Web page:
• Thanks for explaining that. One thing I'm still not clear on is why a bank or some other company will/can issue a credit card and not the card company itself (Visa, Master, etc)? What is the relationship between the card issuer(bank, airline) and the card company (Visa, Master...)?
    – d-_-b
    Commented Sep 8, 2010 at 6:26
  • Both of you guys answered everything so clear. I don't know who's answer to put the check on. I think I'll give this to Dheer, because he answered first and has less rep.
    – d-_-b
    Commented Sep 8, 2010 at 13:09

The process around credit and debit cards is relatively similar and combines a number of "actors". A subset from Wikipedia:

  • Card-issuing bank: The financial institution or other organization that issued the credit card to the cardholder. This bank bills the consumer for repayment and bears the risk that the card is used fraudulently. American Express and Discover were previously the only card-issuing banks for their respective brands, but as of 2007, this is no longer the case. Cards issued by banks to cardholders in a different country are known as offshore credit cards.
  • Acquiring bank: The financial institution accepting payment for the products or services on behalf of the merchant.
  • Credit Card association: An association of card-issuing banks such as Visa, MasterCard, Discover, American Express, etc. that set transaction terms for merchants, card-issuing banks, and acquiring banks.
  • Transaction network: The system that implements the mechanics of the electronic transactions. May be operated by an independent company, and one company may operate multiple networks.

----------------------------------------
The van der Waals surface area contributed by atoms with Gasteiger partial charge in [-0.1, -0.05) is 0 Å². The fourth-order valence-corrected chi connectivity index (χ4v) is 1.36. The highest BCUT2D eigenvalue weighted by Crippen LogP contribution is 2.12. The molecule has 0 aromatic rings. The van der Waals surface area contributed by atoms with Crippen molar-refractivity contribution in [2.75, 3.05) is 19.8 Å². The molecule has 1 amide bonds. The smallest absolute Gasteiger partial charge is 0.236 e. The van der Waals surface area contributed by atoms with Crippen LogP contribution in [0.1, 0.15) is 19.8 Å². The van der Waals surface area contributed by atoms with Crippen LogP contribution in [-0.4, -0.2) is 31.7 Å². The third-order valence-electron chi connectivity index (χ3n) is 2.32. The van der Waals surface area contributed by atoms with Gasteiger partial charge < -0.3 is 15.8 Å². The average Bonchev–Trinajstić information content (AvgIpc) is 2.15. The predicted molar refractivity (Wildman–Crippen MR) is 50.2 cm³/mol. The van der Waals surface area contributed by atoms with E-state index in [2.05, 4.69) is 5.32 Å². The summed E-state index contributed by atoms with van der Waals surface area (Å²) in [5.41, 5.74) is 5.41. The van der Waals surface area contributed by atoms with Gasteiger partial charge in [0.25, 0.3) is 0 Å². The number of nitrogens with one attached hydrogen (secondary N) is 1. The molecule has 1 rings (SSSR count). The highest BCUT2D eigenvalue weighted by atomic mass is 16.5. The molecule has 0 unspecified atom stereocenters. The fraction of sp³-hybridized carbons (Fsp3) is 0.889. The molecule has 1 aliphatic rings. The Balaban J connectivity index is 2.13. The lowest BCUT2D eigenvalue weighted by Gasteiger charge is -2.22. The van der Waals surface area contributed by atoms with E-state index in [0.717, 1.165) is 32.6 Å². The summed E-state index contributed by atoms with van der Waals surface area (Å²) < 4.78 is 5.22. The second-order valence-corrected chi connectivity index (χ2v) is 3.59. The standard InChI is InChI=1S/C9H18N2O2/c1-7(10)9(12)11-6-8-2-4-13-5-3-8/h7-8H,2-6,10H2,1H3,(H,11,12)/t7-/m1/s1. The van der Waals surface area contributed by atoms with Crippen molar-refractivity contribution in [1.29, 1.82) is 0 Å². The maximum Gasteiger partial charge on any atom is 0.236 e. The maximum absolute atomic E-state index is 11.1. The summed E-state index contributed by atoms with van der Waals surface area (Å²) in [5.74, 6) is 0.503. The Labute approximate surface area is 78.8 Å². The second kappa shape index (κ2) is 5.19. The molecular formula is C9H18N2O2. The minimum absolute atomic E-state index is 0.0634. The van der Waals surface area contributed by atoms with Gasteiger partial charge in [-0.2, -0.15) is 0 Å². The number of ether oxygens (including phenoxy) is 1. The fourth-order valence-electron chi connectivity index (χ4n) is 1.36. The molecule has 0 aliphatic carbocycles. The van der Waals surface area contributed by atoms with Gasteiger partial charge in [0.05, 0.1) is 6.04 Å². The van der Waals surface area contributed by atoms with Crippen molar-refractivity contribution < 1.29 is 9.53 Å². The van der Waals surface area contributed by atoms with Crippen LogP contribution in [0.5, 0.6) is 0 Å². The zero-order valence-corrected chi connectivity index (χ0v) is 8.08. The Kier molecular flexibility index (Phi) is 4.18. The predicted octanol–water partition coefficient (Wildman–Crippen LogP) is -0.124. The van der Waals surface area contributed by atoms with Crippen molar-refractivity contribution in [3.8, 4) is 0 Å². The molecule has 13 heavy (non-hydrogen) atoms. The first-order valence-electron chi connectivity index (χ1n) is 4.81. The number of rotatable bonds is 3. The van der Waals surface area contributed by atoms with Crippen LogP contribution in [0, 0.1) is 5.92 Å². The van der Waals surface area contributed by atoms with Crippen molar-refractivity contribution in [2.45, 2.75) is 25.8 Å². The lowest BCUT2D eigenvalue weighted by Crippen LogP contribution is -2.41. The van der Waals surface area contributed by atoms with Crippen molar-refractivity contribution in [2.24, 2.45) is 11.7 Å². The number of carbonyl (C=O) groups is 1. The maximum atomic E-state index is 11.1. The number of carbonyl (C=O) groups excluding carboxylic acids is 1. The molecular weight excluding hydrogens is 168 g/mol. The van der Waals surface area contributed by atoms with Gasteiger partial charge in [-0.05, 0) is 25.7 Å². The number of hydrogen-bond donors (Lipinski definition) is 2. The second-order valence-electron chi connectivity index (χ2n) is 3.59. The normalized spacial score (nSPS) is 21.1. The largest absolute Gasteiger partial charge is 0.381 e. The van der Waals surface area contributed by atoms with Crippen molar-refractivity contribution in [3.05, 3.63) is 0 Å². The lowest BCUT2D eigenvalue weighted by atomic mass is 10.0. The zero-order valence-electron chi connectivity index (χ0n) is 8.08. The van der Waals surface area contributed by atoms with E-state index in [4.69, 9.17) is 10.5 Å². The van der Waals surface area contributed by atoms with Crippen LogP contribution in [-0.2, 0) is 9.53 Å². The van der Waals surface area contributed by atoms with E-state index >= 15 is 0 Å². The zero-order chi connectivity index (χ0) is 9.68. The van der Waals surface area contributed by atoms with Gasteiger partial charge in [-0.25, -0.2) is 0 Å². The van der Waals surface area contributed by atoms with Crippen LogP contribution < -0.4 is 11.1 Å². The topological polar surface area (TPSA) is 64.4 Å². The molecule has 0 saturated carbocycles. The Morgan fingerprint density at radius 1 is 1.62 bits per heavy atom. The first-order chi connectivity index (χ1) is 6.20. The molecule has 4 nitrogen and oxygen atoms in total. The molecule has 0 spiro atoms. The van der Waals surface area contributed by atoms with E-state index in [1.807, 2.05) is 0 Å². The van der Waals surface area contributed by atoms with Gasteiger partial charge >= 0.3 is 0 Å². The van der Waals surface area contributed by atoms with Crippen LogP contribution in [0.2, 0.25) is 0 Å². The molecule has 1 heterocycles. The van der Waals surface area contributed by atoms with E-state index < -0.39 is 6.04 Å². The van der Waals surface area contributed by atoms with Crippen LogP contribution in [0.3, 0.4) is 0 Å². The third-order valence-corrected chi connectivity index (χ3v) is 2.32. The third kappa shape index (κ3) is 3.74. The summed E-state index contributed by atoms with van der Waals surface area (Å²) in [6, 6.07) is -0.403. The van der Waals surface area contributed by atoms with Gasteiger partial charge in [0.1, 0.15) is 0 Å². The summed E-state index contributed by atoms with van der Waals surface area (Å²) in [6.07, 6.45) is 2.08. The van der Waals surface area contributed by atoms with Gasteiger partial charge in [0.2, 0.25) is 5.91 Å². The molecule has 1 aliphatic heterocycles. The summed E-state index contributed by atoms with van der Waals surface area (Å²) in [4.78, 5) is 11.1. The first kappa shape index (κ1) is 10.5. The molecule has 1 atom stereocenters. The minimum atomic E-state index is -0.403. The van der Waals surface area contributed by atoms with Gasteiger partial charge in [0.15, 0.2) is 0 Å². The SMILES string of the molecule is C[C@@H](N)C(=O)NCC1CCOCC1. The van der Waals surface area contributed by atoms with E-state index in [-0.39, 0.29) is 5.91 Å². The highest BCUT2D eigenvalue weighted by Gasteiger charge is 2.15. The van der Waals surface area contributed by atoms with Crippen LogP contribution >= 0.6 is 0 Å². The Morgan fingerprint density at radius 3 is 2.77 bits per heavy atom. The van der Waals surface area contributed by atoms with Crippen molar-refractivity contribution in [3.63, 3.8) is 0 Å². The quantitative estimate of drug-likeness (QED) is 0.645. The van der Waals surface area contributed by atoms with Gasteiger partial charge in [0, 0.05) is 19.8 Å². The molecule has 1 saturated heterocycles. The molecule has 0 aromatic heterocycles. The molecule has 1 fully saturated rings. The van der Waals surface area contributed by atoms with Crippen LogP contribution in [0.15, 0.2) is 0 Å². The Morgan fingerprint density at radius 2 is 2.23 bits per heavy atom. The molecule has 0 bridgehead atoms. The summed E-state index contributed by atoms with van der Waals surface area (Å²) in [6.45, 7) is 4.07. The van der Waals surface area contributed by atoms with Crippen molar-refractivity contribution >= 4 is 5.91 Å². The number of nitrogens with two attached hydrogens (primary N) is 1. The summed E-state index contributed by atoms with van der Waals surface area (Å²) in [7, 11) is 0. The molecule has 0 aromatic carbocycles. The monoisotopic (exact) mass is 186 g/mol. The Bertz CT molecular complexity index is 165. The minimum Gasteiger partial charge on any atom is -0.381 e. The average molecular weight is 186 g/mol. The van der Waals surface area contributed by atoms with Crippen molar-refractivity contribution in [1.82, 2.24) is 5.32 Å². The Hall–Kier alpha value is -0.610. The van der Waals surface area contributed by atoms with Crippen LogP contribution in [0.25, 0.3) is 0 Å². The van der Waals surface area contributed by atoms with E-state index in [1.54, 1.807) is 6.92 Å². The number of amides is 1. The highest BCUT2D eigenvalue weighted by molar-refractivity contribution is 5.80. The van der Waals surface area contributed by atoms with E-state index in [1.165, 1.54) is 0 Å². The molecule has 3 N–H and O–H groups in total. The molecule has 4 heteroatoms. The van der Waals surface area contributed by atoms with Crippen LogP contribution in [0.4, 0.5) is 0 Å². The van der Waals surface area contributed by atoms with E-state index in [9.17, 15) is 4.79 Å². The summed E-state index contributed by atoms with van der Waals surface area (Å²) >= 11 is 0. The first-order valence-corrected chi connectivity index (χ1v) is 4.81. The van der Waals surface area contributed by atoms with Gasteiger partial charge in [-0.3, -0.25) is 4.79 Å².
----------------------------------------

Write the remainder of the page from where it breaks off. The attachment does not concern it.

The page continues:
• Affinity partner: Some institutions lend their names to an issuer to attract customers that have a strong relationship with that institution, and get paid a fee or a percentage of the balance for each card issued using their name. Examples of typical affinity partners are sports teams, universities, charities, professional organizations, and major retailers.

The credit card association acts as the interchange facilitator between the various parties. This means that a small geographically-bound bank, with a limited number of clients, can gain access to the hundreds of millions of merchants who offer the use of that particular credit service.

It has also allowed retailers and other companies to offer credit cards even though they have no bank of their own. Usually that is a more complex relationship between a bank (which will issue the cards and act as deposit-holder) and the credit card association which agree to "white-label" their services so WalMart or Tesco can issue a store card.

Credit checks, however, form yet another component of the network of transactions. Banks and other organisations which offer credit (both inside and outside of the credit card network) share information on financial transactions by individuals and companies with credit bureau or credit reference agents. In the UK and US that is Experian and Equifax, amongst others. These companies provide information to companies who are assessing whether they wish to extend credit to you. Any time you apply for credit and a report is generated a new line of your history is added: credit applied for, credit granted, credit repaid (or not), and any judgements against you.

Each of these services is chargeable - from credit score reports to interchange fees - going some way to explaining why credit interest can be so high.

  • So "Visa" is really an association of banks. The banks are the ones extending you the credit. When a company like Walmart issues you a card, that means they are part of that association as an Affinity Partner. Is that correct? In that case, the Affinity partner is the "actor" vouching for your credit and needs to check your history before issuing?
    – d-_-b
    Commented Sep 8, 2010 at 7:54
  • Pretty much, although credit associations are frequently listed companies in their own right as well so overall member bank ownership has become diluted.
    – Turukawa
    Commented Sep 8, 2010 at 8:24